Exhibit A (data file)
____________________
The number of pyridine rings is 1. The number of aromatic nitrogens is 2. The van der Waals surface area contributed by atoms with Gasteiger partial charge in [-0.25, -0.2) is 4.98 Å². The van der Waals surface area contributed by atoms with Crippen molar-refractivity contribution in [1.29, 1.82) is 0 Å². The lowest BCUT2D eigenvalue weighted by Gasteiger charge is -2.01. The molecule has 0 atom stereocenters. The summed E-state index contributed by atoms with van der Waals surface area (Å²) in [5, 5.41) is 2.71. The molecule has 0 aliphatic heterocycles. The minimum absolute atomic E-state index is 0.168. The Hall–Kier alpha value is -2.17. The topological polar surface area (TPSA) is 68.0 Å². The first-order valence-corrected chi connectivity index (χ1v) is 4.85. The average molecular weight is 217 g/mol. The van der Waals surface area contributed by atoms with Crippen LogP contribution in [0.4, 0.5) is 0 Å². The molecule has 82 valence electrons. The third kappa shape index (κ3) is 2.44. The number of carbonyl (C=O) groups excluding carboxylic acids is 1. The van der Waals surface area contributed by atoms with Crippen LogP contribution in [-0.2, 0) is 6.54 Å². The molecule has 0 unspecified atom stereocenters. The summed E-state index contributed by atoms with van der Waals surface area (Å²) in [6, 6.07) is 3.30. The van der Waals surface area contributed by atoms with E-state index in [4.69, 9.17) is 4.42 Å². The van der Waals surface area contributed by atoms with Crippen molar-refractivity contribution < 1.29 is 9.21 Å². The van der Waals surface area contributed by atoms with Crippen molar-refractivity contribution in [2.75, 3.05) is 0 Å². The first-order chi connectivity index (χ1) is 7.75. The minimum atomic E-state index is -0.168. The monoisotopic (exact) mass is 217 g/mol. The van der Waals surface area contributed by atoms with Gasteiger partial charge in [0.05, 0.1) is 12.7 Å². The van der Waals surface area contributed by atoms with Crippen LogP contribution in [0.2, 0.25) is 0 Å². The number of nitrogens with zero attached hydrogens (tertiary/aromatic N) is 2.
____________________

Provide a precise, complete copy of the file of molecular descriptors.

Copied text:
The number of pyridine rings is 1. The number of aromatic nitrogens is 2. The van der Waals surface area contributed by atoms with Gasteiger partial charge in [-0.25, -0.2) is 4.98 Å². The van der Waals surface area contributed by atoms with Crippen molar-refractivity contribution in [1.29, 1.82) is 0 Å². The lowest BCUT2D eigenvalue weighted by Gasteiger charge is -2.01. The molecule has 0 atom stereocenters. The summed E-state index contributed by atoms with van der Waals surface area (Å²) in [5, 5.41) is 2.71. The molecule has 0 aliphatic heterocycles. The minimum absolute atomic E-state index is 0.168. The Hall–Kier alpha value is -2.17. The topological polar surface area (TPSA) is 68.0 Å². The first-order valence-corrected chi connectivity index (χ1v) is 4.85. The average molecular weight is 217 g/mol. The van der Waals surface area contributed by atoms with Crippen LogP contribution in [0.4, 0.5) is 0 Å². The molecule has 82 valence electrons. The third kappa shape index (κ3) is 2.44. The number of carbonyl (C=O) groups excluding carboxylic acids is 1. The van der Waals surface area contributed by atoms with Crippen LogP contribution in [-0.2, 0) is 6.54 Å². The molecule has 0 unspecified atom stereocenters. The summed E-state index contributed by atoms with van der Waals surface area (Å²) in [6, 6.07) is 3.30. The van der Waals surface area contributed by atoms with E-state index in [4.69, 9.17) is 4.42 Å². The van der Waals surface area contributed by atoms with Crippen molar-refractivity contribution < 1.29 is 9.21 Å². The van der Waals surface area contributed by atoms with Crippen molar-refractivity contribution in [2.75, 3.05) is 0 Å². The first-order chi connectivity index (χ1) is 7.75. The minimum atomic E-state index is -0.168. The monoisotopic (exact) mass is 217 g/mol. The van der Waals surface area contributed by atoms with Gasteiger partial charge in [0.05, 0.1) is 12.7 Å². The van der Waals surface area contributed by atoms with Crippen LogP contribution in [0.2, 0.25) is 0 Å². The number of nitrogens with zero attached hydrogens (tertiary/aromatic N) is 2.